Disney softens its Hulu talk, but the fight is far from over

The news: Hulu’s ownership may have just gotten a lot less complicated. In a recent CNBC interview, Disney CEO Bob Iger said the company isn’t committed to pursuing full ownership of Hulu, saying “everything is on the table.”

Reversal: Not too long ago, former CEO Bob Chapek expressed a desire to buy out the remaining share of Hulu in order to create a bundle combining it with Disney+. But now, under new (old?) leadership, it seems plans are-a-changin’.

  • Disney owns a 66% stake in Hulu, with the other 33% belonging to Comcast. The co-ownership comes with caveats: Comcast can force Disney to cough up $9.2 billion and buy its stake in 2024, or Disney can force Comcast to sell.
  • In 2021 and 2022, Chapek initiated multiple failed attempts to buy out Hulu before the deal’s expiry date, which reportedly involved Comcast CEO Brian Roberts asking for Disney to hand over ESPN in exchange—something Disney wasn’t willing to give up.
  • But Iger and Roberts have a better working relationship, according to CNBC, which could lead to less-combative negotiations around Hulu’s ownership.

Why Hulu matters: In the US, Hulu is the second-largest streaming service just behind Netflix, and is expected to reach 130.7 million viewers this year, per our October forecast. But with Comcast, Disney, and others launching their own branded, flagship streaming services, Hulu’s place in the mix is unclear.

  • For Disney, a Hulu buyout would solidify its position as a titan of digital subscription video, and allow it to create a Hulu and Disney+ bundle combining two of the largest and most popular streaming libraries in a deal that would dramatically change the streaming landscape.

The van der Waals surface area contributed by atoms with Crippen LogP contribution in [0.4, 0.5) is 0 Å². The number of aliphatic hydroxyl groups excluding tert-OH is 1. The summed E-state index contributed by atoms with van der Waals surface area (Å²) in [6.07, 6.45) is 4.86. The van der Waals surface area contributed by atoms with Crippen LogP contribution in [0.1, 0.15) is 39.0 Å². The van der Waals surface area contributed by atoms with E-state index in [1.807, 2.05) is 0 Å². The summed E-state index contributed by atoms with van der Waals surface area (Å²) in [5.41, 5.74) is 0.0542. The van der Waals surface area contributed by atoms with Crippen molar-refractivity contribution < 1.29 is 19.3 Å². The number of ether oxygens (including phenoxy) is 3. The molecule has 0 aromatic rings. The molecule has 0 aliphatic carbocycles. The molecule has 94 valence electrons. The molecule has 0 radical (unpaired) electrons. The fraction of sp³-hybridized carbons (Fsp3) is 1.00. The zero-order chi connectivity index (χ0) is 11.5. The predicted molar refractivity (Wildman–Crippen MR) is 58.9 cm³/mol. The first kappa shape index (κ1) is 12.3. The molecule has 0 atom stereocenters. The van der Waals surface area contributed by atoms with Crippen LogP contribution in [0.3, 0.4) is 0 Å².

• But Comcast may not be willing to give up its share so easily. To begin with, the $9.2 billion price isn’t fixed—if a third-party arbitrator thinks Hulu’s value has increased in 2024, the price could go up significantly. Streaming service Peacock is also beginning to emerge from a difficult period, and it recently recovered rights to content that defaulted to Hulu.

Our take: Iger’s statements should be taken at face value—anything is on the table. It’s unlikely that Disney would give up its pursuit of Hulu ownership outright, but backing off its aggression makes sense given the company’s recent earnings and revenue struggles.

  • On an investor call, Iger restated the company’s commitment to streaming despite a quarter of subscription and revenue losses that resulted in significant job cuts. While Disney reorganizes and puts a post-Iger leadership plan in place, it may be unwilling to flaunt billions in a buyout.